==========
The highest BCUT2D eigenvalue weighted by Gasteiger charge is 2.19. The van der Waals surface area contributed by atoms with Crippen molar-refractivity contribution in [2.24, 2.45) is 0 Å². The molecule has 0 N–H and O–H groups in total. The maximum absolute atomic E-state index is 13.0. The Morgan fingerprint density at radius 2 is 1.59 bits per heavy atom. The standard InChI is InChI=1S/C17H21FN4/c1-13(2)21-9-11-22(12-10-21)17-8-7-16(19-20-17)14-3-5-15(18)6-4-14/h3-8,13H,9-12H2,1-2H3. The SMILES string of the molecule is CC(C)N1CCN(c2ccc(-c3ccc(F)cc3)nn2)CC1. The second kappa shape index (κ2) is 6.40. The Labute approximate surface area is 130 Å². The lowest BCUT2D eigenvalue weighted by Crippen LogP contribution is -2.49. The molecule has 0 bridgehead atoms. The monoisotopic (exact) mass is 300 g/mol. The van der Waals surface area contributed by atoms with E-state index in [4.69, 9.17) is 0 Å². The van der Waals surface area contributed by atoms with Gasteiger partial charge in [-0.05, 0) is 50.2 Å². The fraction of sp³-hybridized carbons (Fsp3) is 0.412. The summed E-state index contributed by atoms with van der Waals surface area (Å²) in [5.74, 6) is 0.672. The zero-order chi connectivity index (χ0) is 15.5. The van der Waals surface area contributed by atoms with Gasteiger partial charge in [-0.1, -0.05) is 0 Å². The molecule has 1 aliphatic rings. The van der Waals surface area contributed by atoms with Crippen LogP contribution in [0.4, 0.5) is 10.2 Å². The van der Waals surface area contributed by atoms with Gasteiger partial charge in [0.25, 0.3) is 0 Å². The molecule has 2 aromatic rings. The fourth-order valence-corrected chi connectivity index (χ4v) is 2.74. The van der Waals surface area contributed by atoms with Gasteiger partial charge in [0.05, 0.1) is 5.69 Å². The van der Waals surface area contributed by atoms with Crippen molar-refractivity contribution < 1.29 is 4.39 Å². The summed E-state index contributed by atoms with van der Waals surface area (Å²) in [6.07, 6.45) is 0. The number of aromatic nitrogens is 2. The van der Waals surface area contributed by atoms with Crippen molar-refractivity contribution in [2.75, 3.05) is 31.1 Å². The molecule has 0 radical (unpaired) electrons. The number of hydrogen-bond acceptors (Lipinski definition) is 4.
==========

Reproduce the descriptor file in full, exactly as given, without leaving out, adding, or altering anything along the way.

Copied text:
The highest BCUT2D eigenvalue weighted by Gasteiger charge is 2.19. The van der Waals surface area contributed by atoms with Crippen molar-refractivity contribution in [2.24, 2.45) is 0 Å². The molecule has 0 N–H and O–H groups in total. The maximum absolute atomic E-state index is 13.0. The Morgan fingerprint density at radius 2 is 1.59 bits per heavy atom. The standard InChI is InChI=1S/C17H21FN4/c1-13(2)21-9-11-22(12-10-21)17-8-7-16(19-20-17)14-3-5-15(18)6-4-14/h3-8,13H,9-12H2,1-2H3. The SMILES string of the molecule is CC(C)N1CCN(c2ccc(-c3ccc(F)cc3)nn2)CC1. The second kappa shape index (κ2) is 6.40. The Labute approximate surface area is 130 Å². The lowest BCUT2D eigenvalue weighted by Crippen LogP contribution is -2.49. The molecule has 0 bridgehead atoms. The monoisotopic (exact) mass is 300 g/mol. The van der Waals surface area contributed by atoms with E-state index in [4.69, 9.17) is 0 Å². The van der Waals surface area contributed by atoms with Gasteiger partial charge in [-0.05, 0) is 50.2 Å². The fraction of sp³-hybridized carbons (Fsp3) is 0.412. The summed E-state index contributed by atoms with van der Waals surface area (Å²) in [5.74, 6) is 0.672. The zero-order chi connectivity index (χ0) is 15.5. The van der Waals surface area contributed by atoms with Gasteiger partial charge in [-0.1, -0.05) is 0 Å². The molecule has 1 aliphatic rings. The van der Waals surface area contributed by atoms with Crippen LogP contribution in [0.4, 0.5) is 10.2 Å². The van der Waals surface area contributed by atoms with Gasteiger partial charge in [0.25, 0.3) is 0 Å². The molecule has 2 aromatic rings. The fourth-order valence-corrected chi connectivity index (χ4v) is 2.74. The van der Waals surface area contributed by atoms with Gasteiger partial charge in [0.05, 0.1) is 5.69 Å². The van der Waals surface area contributed by atoms with Crippen molar-refractivity contribution < 1.29 is 4.39 Å². The summed E-state index contributed by atoms with van der Waals surface area (Å²) in [6.07, 6.45) is 0. The number of aromatic nitrogens is 2. The van der Waals surface area contributed by atoms with Crippen molar-refractivity contribution in [2.75, 3.05) is 31.1 Å². The molecule has 0 radical (unpaired) electrons. The number of hydrogen-bond acceptors (Lipinski definition) is 4.